As noted, Trump’s lawyers are already saying that they will appeal this decision to the Supreme Court, and the Circuit Court has already ruled that the panel and District Court rulings will remain on hold pending a ruling from the Supreme Court. If the Court takes up the matter, it’s like that it won’t be before June that we get a ruling on the matter. Even then, though, it’s likely that the documents won’t be made public, if ever, until the middle of next year.

Here’s the Court’s ruling on en banc hearing:

Trump Et Al v. Mazars Et Al by Doug Mataconis on Scribd

FILED UNDER: Law and the Courts, US Constitution, US Politics, , , , , , , , , , , ,
Doug Mataconis
About Doug Mataconis
Doug Mataconis held a B.A. in Political Science from Rutgers University and J.D. from George Mason University School of Law. He joined the staff of OTB in May 2010 and contributed a staggering 16,483 posts before his retirement in January 2020. He passed far too young in July 2021.


  1. Daryl and his brother Darryl says:

    But I believe the WH has already petitioned the Court.
    In addition it is reported that Trump is going to ask, today, that the Justices put the lower court ruling on hold.
    Very quickly we are going to see if the SCOTUS has any integrity left, at all.

  2. Kathy says:

    I guess these judges missed the part of the Constitution decreeing an absolute monarchy in the event that El Cheeto won an election.

  3. CSK says:

    It will be interesting to learn how little money Trump has, and how much he inflated his worth to potential lenders and deflated the value of his real estate to property tax assessors.

    “A clown living on credit,” as someone once observed.

  4. Daryl and his brother Darryl says:

    Credit and rubles.

  5. gVOR08 says:

    Throughout all of this no one has answered why Trump is so enamored of Russia and Putin, with supporting questions, why did he hire Flynn and Manafort. Mueller seems to have scrupulously avoided going there. The tax returns may partially address the question. But are there confidentiality requirements on their release to Congress, assuming SCOTUS allows it? In any case, release will be too late to act before the election.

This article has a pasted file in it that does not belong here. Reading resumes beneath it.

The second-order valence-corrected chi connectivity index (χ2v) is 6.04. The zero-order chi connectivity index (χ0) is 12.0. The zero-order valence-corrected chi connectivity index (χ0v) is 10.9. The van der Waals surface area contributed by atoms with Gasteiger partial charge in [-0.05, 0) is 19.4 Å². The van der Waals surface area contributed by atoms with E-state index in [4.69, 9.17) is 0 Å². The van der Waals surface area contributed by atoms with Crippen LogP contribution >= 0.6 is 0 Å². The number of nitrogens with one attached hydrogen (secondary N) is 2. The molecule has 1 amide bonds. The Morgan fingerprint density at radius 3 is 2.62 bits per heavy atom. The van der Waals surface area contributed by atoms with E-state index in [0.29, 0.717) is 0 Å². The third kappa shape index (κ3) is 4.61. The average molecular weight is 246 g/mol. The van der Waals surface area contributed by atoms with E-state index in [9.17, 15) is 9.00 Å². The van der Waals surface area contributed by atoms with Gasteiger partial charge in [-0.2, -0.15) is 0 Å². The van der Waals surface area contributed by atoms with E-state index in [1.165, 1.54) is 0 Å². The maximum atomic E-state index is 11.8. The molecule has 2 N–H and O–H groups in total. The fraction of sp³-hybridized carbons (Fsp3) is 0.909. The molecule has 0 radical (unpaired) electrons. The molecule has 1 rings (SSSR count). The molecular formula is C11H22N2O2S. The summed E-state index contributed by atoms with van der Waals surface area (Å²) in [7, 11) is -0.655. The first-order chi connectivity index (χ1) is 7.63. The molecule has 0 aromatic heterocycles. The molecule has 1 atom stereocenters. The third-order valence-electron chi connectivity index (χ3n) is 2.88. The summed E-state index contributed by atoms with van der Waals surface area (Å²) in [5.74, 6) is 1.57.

We must not follow the precedent of Nixon and W, Trump has to be prosecuted after he leaves office.

  6. MarkedMan says:

    Any time you are tempted to “argue” or “reason” with a Trumper just remember that they accepted Trump’s phony audit reason for not releasing his tax returns and assured us that he would release them as soon as this mythical audit was finished. But now that he has actually gone to court to prevent them from being released they cannot even see the contradiction. It literally doesn’t even register with them. These are not people you can have a reasoned discussion with.

  7. Kit says:


    We must not follow the precedent of Nixon and W, Trump has to be prosecuted after he leaves office.

    We need a proper house cleaning. Top to bottom. If a Democrat gets elected president but cannot flip the Senate, I’d settle for four years of relentless investigations, trials and convictions. I imagine that lackeys in high places would make for easy targets. But instead of doing everything to throw the book at them, I’d cut them a bit of leniency in order to get the smaller fry. All the way down to the smallest shit who broke the law in the name of politics. Let’s see how deep the rot goes.

  8. CSK says:

    Trump is asking the SC for an emergency stay on the subpoena; to release his financials, the filing claims, would do him “irreparable harm.”


  9. Kathy says:


    Oh, I believe, for once, he may be telling the truth.

    Of course, it would do a criminal “irreparable harm,” if the authorities got their hands on evidence of their crimes.

  10. CSK says:

    @Kathy: Oh, I believe it would do him irreparable harm, too. But it seems a strange thing for his lawyers to admit.

  11. Tyrell says:

    @gVOR08: If the president’s returns are not private, where does that leave the average citizen’s tax records and other personal information?
    This sort of action sets a bad precedent.

  12. gVOR08 says:

    @Tyrell: From findlaw.blog

    The AICPA Code of Professional Conduct requires CPAs to get consent before disclosing confidential client information, unless they are asked to comply with a validly issued and enforceable subpoena.

    My tax returns, and yours, are subject to subpoena now in criminal and civil actions. The only precedent to be set is whether Trump’s returns are also subject to subpoena, like yours and mine are.